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Prosecutors seek to dismiss charges in Kansas City airport bomb threat on Sept. 11 anniversary

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KANSAS CITY, Missouri — Federal prosecutors have concluded that a man accused of a bomb hoax at Kansas City International Airport on the 10th anniversary of the Sept. 11 terror attacks is neither competent to stand trial nor a danger to the community, so they filed a motion this week seeking to have charges against him dismissed.

Anthony Falco Jr., 50, has been in federal custody since Sept. 11, 2011, when he was accused of trying to carry bags filled with fake bombs through an airport checkpoint. During a K-9 sweep of his packages — all of which had the earmarks of an improvised explosive device — Falco started chanting Bible verses and said, "Father God America is going to go down," an FBI agent said at a hearing soon after Falco's arrest.

The terminal was shut down for several hours and at least two flights were canceled. A bomb squad later determined there were no explosives in his bags.

Falco was charged with making false statements to federal agents and trying to bring items simulating an explosive device through security.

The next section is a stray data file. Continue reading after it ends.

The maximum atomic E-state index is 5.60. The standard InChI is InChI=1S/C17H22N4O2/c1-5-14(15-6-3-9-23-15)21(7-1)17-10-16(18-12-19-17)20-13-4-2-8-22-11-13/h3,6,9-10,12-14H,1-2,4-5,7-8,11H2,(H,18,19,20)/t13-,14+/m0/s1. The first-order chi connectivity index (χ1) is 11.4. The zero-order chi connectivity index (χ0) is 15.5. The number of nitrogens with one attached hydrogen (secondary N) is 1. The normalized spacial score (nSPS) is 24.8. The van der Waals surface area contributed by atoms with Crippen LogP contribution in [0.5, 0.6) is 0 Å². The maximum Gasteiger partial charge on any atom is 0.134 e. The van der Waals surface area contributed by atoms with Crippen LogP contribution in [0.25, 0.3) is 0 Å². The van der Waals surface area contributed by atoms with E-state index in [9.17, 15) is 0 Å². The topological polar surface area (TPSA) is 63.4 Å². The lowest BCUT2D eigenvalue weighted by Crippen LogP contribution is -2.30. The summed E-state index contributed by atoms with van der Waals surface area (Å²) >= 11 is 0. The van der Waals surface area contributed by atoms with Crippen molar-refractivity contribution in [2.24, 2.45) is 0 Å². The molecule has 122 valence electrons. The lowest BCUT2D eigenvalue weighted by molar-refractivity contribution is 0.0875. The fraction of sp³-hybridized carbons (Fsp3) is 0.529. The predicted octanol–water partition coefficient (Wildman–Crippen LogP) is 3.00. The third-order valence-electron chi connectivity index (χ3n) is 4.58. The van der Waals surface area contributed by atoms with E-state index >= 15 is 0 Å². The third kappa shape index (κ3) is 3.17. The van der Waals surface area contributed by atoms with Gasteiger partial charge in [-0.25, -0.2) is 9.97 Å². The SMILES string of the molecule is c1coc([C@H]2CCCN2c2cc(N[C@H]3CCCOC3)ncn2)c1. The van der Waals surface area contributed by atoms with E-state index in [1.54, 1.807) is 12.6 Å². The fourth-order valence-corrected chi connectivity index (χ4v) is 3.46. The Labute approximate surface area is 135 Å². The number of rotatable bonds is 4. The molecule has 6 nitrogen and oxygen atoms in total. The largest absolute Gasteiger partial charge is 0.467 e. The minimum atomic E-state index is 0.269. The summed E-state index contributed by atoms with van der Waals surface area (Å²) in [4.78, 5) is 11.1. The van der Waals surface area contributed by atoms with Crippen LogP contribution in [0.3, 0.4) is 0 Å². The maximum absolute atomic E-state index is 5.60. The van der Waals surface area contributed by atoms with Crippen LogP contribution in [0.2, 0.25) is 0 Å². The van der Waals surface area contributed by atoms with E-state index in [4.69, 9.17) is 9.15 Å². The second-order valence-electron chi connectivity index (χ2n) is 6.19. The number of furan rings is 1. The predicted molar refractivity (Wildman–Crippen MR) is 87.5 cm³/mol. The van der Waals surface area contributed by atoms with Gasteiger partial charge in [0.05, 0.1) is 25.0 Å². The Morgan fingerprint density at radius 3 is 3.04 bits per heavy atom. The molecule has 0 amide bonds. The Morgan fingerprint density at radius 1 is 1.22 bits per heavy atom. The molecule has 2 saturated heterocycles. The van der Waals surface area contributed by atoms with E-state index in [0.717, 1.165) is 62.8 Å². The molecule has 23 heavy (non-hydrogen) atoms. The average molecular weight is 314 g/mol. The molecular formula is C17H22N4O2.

Falco, whose last known address was in Pennsylvania, is schizophrenic, prosecutors said. His mother told investigators at the time of the incident that he had stopped taking his medications.

He was committed to the Federal Bureau of Prisons to determine if he could be made competent to stand trial, but even after he was forcibly medicated, doctors concluded that it was unlikely he could be restored to competency in the near future.

Prosecutors twice requested the bureau to conduct a "dangerousness evaluation" to see if he could be civilly committed, but both times evaluators determined his release would not "create a substantial risk of bodily injury" to others or damage to their property.

In seeking to have him released from prison last year, federal public defender Laine Cardarella argued in court that even if Falco were convicted of the two charges, he probably would have been sentenced to less than two years in prison.

In September, U.S. Magistrate Judge Sarah W. Hays recommended that the district court issue an order finding that Falco was not a risk to others and set him free.

Cardarella declined to comment on the prosecutor's motion, filed Thursday, as did Don Ledford, spokesman for U.S. Attorney Tammy Dickinson.

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